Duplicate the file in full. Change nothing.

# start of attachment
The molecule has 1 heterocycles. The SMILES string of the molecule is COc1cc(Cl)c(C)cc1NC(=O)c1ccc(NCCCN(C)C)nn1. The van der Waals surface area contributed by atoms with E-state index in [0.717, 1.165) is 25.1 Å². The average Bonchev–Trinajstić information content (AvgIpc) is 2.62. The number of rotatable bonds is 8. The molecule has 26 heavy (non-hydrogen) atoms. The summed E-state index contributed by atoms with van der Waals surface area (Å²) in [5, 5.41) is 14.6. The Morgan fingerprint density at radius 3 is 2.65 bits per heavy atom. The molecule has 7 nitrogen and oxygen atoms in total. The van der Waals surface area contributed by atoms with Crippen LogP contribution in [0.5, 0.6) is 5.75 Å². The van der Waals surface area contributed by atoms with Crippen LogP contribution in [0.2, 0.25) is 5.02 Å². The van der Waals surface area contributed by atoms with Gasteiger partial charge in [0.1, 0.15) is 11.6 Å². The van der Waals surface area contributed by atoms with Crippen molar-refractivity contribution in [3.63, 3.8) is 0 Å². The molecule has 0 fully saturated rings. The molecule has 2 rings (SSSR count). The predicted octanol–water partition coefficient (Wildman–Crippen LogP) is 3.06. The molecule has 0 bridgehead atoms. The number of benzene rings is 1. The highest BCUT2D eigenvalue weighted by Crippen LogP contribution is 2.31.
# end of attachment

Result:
The molecule has 1 heterocycles. The SMILES string of the molecule is COc1cc(Cl)c(C)cc1NC(=O)c1ccc(NCCCN(C)C)nn1. The van der Waals surface area contributed by atoms with E-state index in [0.717, 1.165) is 25.1 Å². The average Bonchev–Trinajstić information content (AvgIpc) is 2.62. The number of rotatable bonds is 8. The molecule has 26 heavy (non-hydrogen) atoms. The summed E-state index contributed by atoms with van der Waals surface area (Å²) in [5, 5.41) is 14.6. The Morgan fingerprint density at radius 3 is 2.65 bits per heavy atom. The molecule has 7 nitrogen and oxygen atoms in total. The van der Waals surface area contributed by atoms with Crippen LogP contribution in [0.5, 0.6) is 5.75 Å². The van der Waals surface area contributed by atoms with Crippen LogP contribution in [0.2, 0.25) is 5.02 Å². The van der Waals surface area contributed by atoms with Gasteiger partial charge in [0.1, 0.15) is 11.6 Å². The van der Waals surface area contributed by atoms with Crippen molar-refractivity contribution in [3.63, 3.8) is 0 Å². The molecule has 0 fully saturated rings. The molecule has 2 rings (SSSR count). The predicted octanol–water partition coefficient (Wildman–Crippen LogP) is 3.06. The molecule has 0 bridgehead atoms. The number of benzene rings is 1. The highest BCUT2D eigenvalue weighted by Crippen LogP contribution is 2.31.